What Should You Look for in a Web Design Firm? A Focus on Trust

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Scott Baradell

I led the development of a corporate website for the first time in 1996.  I ran more than a half dozen designs and redesigns on the corporate side before starting my own agency in 2005. In the past 15 years, my team has created or maintained more than 100 sites. Before Idea Grove got too big, I usually wrote the copy myself.

So I've been around the game long enough to know what works and what doesn't. I haven't always been able to articulate it well, I must admit. It was often, "I know it when I see."

But I think I've finally figured it out. And it's actually pretty straightforward.

When you're seeking a web design firm to lead what is likely to be the single most important marketing project for your company in this or any year, look for an agency that practices trust-centered web design.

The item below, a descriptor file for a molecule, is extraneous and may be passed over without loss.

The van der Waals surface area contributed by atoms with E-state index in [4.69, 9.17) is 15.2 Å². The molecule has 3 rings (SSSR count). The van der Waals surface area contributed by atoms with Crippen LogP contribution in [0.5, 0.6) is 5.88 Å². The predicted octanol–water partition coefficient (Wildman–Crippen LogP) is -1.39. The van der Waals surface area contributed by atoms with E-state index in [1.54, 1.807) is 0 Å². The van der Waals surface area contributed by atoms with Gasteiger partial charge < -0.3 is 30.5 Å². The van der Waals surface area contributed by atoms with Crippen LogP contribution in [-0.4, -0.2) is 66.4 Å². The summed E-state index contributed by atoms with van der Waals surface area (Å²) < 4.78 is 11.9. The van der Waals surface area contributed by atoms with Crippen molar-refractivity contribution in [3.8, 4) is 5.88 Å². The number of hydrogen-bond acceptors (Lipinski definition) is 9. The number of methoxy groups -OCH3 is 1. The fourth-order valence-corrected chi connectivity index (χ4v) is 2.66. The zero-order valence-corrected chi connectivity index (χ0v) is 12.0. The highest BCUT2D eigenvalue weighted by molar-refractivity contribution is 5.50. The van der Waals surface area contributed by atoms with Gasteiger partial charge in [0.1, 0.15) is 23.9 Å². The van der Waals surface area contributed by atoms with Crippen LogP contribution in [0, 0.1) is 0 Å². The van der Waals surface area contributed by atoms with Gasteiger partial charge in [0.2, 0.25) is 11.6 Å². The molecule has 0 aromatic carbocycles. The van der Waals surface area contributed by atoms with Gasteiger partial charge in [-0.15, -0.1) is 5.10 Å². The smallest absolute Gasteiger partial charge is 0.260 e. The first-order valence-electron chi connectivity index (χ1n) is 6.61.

What is “trust-centered web design”? I can best explain it by way of contrast.

When you hear the pitches of most web design agencies today, they usually fall into one of two camps:

  1. Some firms try to wow you with visually acrobatic designs that have a similar appeal to a fireworks display. Boom. Bang. Pop.
  2. Other agencies talk about transactional lead generation. They seem to think telling your company's story is a simple arithmetic equation. Input content, output sales. It doesn't work that way.

The reality is this:

If your visitors don’t believe you, nothing else matters.

That means your first priority should be to find an agency that understands buyer trust and how to achieve it. Does your design firm truly understand your business, your product, your customers? Does your design firm understand the trust signals that make a visitor want to learn more about you?

If not, the visual pyrotechnics and lead-gen formulas mean nothing.

This Quora answer details 39 trust signals that your website should probably include. Has your design firm shared these with you or explained their purpose and importance?

If not, why not?

It's a question to ask yourself before starting your next redesign.

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